I just keep different crates of different music. I can't give away all my secrets!
What other exciting places have you traveled to for DJing?
A lot of fun places, I loved Santorini in Greece, Mykonos as well, Venice, Italy. Not all exotic I guess, London was a blast, Paris, Milan, Sweden, Switzerland, Istanbul, Barcelona. Lots of places, its great when there is a language barrier and you can still connect with people through the tunes you play or make.
How do you decide what you're going to play every night?
Sometimes I prepare, if not I always am reading the crowd to see how to build and create a sense of energy.
What is the difference in terms of an iPod DJ and one that prefers vinyl?
Music is the medium - I don't think it really matters anymore. I just think the iPod doesn't allow you to mix at all... which can be easier or harder depending on what you're trying to do. If you're just playing music in a store, let's say greeting people, I think an iPod is fine. You need a DJ to create a mood or soundtrack for a client.
Do you have any tracks that you know will be crowd pleasers no matter what city you are in?
Yes. They are called classics.
You seem to do a lot of fashion gigs and you've even signed a modeling contract. How did you get into the fashion side of things?
I did Tom Ford's after party in Milan a couple years ago kind of on a whim and since then seem to get booked for a gig now and then.
How are the worlds of modeling and DJing alike or dissimilar?
I think they are very similar, there's something about them both that can really empower people and also make people a little uneasy. I've always imagined clothing needing a setting or a model just like music needs listeners. They are a bit dissimilar in the fact that "modeling," separate from fashion is its own animal. You've also caught me on a very busy day leading up to a show I'm doing the music for, so excuse me for being a bit all over the place.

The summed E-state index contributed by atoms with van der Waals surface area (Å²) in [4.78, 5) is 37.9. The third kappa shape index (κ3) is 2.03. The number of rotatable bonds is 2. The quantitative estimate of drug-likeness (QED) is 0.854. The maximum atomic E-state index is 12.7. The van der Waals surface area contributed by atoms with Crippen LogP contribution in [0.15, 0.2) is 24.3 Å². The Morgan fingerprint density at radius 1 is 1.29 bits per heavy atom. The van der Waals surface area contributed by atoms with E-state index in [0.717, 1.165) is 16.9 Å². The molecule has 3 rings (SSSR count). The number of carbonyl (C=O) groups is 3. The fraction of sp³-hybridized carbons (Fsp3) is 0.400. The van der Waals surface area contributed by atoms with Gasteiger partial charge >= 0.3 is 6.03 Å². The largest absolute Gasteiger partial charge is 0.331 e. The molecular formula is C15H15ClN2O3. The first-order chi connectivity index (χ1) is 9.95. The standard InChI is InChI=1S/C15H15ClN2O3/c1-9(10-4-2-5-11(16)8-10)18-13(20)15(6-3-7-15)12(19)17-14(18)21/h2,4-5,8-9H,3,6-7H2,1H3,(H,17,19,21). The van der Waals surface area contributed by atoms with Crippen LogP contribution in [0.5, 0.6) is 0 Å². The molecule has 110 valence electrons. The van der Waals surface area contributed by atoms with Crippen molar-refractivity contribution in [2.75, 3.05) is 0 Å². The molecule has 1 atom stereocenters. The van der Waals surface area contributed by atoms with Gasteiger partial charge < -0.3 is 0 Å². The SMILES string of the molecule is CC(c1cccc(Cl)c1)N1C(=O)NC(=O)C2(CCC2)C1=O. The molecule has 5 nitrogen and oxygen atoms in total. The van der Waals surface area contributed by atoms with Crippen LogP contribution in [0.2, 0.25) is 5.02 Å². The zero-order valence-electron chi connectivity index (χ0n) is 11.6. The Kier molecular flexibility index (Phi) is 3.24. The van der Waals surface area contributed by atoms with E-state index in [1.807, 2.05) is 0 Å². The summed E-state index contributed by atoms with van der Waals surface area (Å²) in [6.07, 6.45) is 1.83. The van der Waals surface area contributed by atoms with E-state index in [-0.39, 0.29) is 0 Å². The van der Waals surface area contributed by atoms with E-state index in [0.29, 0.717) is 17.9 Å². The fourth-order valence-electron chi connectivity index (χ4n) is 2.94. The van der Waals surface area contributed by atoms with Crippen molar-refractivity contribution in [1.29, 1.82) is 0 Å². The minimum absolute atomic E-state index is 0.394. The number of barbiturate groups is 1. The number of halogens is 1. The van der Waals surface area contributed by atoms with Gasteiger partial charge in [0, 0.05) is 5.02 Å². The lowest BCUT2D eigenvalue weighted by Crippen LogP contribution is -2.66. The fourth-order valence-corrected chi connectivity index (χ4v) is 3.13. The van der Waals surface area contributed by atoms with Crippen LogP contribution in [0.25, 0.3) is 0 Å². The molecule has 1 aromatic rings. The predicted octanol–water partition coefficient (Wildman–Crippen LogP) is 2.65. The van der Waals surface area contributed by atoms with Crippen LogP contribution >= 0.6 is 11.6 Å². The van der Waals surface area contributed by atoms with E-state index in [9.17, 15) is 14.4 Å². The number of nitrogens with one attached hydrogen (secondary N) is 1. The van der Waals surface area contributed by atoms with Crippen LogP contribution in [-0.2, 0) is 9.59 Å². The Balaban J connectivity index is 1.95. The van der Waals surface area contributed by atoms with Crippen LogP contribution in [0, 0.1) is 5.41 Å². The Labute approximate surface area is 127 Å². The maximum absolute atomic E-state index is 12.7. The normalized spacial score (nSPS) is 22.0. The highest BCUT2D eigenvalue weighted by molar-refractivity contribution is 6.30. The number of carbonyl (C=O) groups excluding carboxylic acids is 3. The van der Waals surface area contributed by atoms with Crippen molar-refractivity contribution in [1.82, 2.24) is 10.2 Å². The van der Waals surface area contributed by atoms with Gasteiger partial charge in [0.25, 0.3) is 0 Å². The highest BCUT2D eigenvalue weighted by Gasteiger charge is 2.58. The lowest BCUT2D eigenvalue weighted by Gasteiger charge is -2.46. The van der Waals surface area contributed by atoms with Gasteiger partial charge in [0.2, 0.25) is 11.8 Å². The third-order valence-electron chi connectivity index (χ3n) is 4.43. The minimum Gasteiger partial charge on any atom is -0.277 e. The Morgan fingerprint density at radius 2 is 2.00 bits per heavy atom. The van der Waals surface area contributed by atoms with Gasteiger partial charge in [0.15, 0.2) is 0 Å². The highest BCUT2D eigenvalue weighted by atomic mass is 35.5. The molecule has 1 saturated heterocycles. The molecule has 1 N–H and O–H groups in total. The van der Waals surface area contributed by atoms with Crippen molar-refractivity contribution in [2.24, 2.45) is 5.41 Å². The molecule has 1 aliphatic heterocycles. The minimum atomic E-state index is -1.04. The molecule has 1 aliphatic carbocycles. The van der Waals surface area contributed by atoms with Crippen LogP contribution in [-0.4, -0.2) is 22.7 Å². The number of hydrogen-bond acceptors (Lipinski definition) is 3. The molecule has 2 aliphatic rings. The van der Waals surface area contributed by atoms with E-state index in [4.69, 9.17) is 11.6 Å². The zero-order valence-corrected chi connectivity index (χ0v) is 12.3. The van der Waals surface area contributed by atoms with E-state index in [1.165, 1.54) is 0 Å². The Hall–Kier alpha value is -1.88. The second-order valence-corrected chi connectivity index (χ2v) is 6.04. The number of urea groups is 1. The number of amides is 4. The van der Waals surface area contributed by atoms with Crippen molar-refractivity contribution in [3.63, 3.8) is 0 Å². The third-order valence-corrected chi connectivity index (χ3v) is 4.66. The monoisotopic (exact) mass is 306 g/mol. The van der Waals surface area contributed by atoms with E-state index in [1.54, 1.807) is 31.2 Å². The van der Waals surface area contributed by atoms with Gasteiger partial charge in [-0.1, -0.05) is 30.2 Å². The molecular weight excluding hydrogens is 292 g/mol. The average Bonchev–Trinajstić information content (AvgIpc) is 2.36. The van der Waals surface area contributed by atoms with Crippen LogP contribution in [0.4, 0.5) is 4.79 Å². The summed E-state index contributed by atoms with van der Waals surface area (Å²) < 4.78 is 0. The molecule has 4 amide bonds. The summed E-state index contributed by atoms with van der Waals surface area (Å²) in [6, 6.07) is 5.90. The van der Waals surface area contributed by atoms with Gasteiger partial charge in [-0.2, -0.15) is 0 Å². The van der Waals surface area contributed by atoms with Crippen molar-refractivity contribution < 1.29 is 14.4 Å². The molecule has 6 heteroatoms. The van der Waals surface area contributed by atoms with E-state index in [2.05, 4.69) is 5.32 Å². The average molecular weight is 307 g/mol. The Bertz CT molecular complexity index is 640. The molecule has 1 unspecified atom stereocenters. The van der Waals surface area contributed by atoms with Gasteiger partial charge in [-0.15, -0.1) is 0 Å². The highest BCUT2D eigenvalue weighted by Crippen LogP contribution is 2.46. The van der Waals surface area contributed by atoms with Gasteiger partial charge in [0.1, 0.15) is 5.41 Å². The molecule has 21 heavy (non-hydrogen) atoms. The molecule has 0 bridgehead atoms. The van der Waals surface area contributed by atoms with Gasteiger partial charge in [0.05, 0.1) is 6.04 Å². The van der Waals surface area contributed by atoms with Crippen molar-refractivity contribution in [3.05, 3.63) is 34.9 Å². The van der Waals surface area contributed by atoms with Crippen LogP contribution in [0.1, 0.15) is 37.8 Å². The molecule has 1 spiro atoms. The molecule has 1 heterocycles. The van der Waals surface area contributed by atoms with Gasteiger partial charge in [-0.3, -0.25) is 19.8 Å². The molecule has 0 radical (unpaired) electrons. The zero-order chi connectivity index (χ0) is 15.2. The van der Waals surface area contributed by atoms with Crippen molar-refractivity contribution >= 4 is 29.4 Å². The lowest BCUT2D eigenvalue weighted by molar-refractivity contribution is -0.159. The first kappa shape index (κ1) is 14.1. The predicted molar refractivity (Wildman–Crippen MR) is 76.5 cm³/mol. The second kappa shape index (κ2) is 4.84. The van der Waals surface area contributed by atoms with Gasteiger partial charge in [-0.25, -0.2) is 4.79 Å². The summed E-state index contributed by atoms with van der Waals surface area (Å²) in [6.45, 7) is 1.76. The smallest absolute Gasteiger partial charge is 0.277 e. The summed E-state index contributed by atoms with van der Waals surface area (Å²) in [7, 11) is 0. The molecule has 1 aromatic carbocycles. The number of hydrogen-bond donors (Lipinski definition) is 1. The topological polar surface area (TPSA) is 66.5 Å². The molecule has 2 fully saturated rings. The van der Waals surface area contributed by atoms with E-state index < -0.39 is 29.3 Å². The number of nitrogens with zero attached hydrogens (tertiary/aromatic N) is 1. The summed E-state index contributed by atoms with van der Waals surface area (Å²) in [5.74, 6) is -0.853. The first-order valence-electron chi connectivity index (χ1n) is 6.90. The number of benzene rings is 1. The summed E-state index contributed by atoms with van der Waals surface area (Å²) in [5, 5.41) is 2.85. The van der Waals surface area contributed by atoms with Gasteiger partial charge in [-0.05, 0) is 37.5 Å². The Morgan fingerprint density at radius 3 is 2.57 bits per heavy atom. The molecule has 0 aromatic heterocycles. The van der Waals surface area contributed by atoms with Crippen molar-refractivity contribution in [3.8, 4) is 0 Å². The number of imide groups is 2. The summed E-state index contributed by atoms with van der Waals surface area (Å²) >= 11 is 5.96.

I've said this before and I'll say it again. Both Adam and Mark have been the most inspiring and influential people when it comes to the way I approach DJing. Both [are] tastemakers in their own right, Mark would often times surprise me with blending different genres together that might not fit in the first place, as well as creating a standard for when and where to do these blends in the New York setting. Adam always reiterated that it was very important to practice, which I'm extremely thankful for. [He] created a totally new style of DJing, and I think any DJ, whether new or old, was influenced by his artistic approach. Adam also really taught me how to scratch and use wordplay -- where you're mixing a phrase of a song that might match the song title or lyrics in another song. Most importantly, Adam would remind me to have fun with it. A lot of seriousness goes into the business aspect of DJing and the industry in general, but at the end of the day, I love what I do and get paid for it, and that's fun for me.
What gig are you most proud of or makes you feel the most accomplished?
Probably most recently either DJing for Madonna in NYC and seeing all her dancers and everybody actually dancing! Like sweaty wall-to-wall dancing. Or DJing Russell Simmons' annually party in St. Barths this year.
What's your favorite venue or place that you've DJed?
I don't think it's fair that I have just one. There are many great venues, some being Gold Bar, Avenue, 1Oak and Butter in New York City, Le Baron in Paris, LIV in miami, Java Club in Geneva, Pure in Las Vegas, Bungalow 8 in London, Teddy's and Playhouse in LA, I mean the list goes on and on.
What advice would you give to someone just starting out in the business?
Practice. There is always gonna be someone better than you.
What the hottest track out right now?
What are the next steps for you?
Producing original music and a couple surprises I have in store that I can't reveal yet. Just keep checking Jessemarco.com for updates!